Fitness tip – Good mornings

Fitness tip – Good mornings

by Evigan Xiao 1 week ago

It’s hard to dispute the importance of posterior chain training. When it comes to the hamstrings, glutes and lower back, having a strong set of all three is what sets the all-stars apart from the novices. Any physical therapist will attest to the importance of training these so-called “hidden” muscle groups – not only are they key to athletic performance, but also injury prevention as well. And while deadlifts, glute-ham raises and kettlebell swings are all well-respected for their ability to build rock-solid behinds, it’s the raw simplicity and effectiveness of good mornings that keep the iron addicts coming back for more.

 

The barbell good morning only shot to fame when Louie Simmons popularised it with its inclusion into his Conjugate Periodisation System at Westside Barbell, and it has since become a staple in many strength and weightlifting training programmes worldwide. Done properly, the good morning works the entire musculature of the lower back while reinforcing proper hinging mechanics by recruiting the hamstrings and glutes to a significant degree.

Location and equipment courtesy of TripleFit

 

Performing the barbell good morning starts with taking the bar out of the rack like how you would with a regular high-bar back squat, but with a much wider grip. By retracting your shoulder blades, you create a meaty “shelf” out of your lower traps for the barbell to rest on. Keeping a strong arch in your lower back (but not hyperextending), sit back with your hips and unlock your knees slightly, lowering your torso as you do so. Reverse the motion by squeezing your glutes and bringing your hips back into complete extension.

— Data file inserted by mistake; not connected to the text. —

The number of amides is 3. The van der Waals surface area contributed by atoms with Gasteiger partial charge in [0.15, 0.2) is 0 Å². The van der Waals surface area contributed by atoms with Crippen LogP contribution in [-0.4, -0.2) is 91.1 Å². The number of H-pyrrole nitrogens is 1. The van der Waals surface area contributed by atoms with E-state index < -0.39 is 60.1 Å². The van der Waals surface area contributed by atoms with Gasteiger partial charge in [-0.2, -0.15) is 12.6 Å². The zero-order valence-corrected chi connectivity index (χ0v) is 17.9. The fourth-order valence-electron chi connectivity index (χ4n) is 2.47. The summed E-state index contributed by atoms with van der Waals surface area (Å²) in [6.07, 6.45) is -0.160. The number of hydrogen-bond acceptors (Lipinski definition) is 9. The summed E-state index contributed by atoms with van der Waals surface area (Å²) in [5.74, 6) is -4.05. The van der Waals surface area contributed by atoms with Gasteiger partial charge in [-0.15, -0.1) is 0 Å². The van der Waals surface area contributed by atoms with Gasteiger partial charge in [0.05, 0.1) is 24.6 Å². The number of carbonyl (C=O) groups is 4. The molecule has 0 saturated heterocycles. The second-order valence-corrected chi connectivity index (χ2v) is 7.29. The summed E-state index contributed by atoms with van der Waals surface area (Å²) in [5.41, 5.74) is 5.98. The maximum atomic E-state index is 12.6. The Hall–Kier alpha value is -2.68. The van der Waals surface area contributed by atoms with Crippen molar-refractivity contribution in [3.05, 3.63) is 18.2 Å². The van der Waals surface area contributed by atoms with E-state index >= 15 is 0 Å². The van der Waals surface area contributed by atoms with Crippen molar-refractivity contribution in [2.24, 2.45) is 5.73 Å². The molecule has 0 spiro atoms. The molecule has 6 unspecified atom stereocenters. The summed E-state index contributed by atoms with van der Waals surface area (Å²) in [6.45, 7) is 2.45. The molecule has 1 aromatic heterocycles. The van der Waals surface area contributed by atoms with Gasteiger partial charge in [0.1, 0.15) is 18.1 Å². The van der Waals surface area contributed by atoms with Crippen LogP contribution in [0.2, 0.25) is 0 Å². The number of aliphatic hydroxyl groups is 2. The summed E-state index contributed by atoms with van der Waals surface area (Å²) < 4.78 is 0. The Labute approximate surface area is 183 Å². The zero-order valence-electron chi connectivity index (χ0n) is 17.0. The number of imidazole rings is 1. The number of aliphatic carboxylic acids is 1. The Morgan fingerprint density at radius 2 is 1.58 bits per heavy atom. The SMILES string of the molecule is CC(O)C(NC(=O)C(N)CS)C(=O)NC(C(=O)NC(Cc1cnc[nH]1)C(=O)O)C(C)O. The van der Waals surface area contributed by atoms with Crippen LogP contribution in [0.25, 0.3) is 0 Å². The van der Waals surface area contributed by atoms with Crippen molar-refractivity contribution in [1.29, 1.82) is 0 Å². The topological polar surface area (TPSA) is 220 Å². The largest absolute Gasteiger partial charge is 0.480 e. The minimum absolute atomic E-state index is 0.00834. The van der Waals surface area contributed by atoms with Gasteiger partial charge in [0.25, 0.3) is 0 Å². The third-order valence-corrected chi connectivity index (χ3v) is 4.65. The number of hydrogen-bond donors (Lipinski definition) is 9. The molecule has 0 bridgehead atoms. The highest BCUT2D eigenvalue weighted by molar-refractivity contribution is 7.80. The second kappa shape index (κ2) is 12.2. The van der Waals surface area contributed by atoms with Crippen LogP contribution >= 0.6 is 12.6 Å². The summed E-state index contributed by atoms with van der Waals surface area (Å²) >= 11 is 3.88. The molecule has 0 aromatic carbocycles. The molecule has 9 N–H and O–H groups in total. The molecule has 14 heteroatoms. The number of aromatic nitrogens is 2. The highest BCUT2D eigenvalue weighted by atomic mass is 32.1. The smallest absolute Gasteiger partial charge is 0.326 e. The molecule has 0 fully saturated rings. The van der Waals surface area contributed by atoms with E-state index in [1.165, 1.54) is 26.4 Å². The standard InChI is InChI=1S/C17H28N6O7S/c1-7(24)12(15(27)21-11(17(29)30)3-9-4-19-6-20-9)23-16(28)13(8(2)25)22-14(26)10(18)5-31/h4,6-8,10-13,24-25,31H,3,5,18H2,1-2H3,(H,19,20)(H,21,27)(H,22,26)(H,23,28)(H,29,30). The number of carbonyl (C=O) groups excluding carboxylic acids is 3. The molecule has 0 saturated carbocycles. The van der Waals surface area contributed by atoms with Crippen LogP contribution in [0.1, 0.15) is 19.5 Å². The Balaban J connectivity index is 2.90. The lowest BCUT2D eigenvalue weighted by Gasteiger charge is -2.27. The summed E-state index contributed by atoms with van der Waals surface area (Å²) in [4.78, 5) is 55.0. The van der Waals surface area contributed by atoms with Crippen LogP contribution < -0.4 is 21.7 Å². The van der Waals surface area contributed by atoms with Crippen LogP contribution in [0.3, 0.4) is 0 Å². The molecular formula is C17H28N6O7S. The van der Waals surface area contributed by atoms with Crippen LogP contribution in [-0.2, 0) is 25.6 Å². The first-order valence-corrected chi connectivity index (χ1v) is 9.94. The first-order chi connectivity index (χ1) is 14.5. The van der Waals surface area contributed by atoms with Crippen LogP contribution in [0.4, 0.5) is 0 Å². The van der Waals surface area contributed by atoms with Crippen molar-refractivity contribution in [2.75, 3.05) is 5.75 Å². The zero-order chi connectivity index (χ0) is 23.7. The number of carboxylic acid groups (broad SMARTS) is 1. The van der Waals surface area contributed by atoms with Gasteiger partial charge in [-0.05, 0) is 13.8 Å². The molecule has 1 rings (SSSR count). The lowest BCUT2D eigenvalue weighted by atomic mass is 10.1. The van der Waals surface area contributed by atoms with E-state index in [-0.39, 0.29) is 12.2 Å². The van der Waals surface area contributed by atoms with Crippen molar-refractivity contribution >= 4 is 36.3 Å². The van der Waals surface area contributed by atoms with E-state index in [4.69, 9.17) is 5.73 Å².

While some may worry about the barbell rolling on to the neck, this shouldn’t be the case as long as it’s resting securely on your “shelf”. It also goes without saying that it is especially important to keep your scapula retracted throughout the entire movement. Some may find that their range of motion might be hampered by tight hamstrings; this is OK. As long as you’re able to achieve tension in the lower back, hamstrings and glutes without rounding your lumbar, there shouldn’t need to be any worries about this exercise. Your range will improve as you get stronger and more mobile.

 

Different variations of the barbell good morning can also be employed to great effect: knees straight (more hamstrings), wider stance (more hamstring and adductor), narrrow stance (more glute). It can also be done from a seated position for a slightly different training effect.

Location and equipment courtesy of TripleFit

 

Good mornings work very well when done with moderate loads for higher reps (up to 10). However, those familiar with Westside-style training will remember that heavy good mornings can be terribly effective at building a strong posterior chain as well. While it is arguably one of the best in its class, the good morning must be performed with pristine technique in order to minimise injury and maximise effectiveness. So take the time to get it right before slapping some weight on!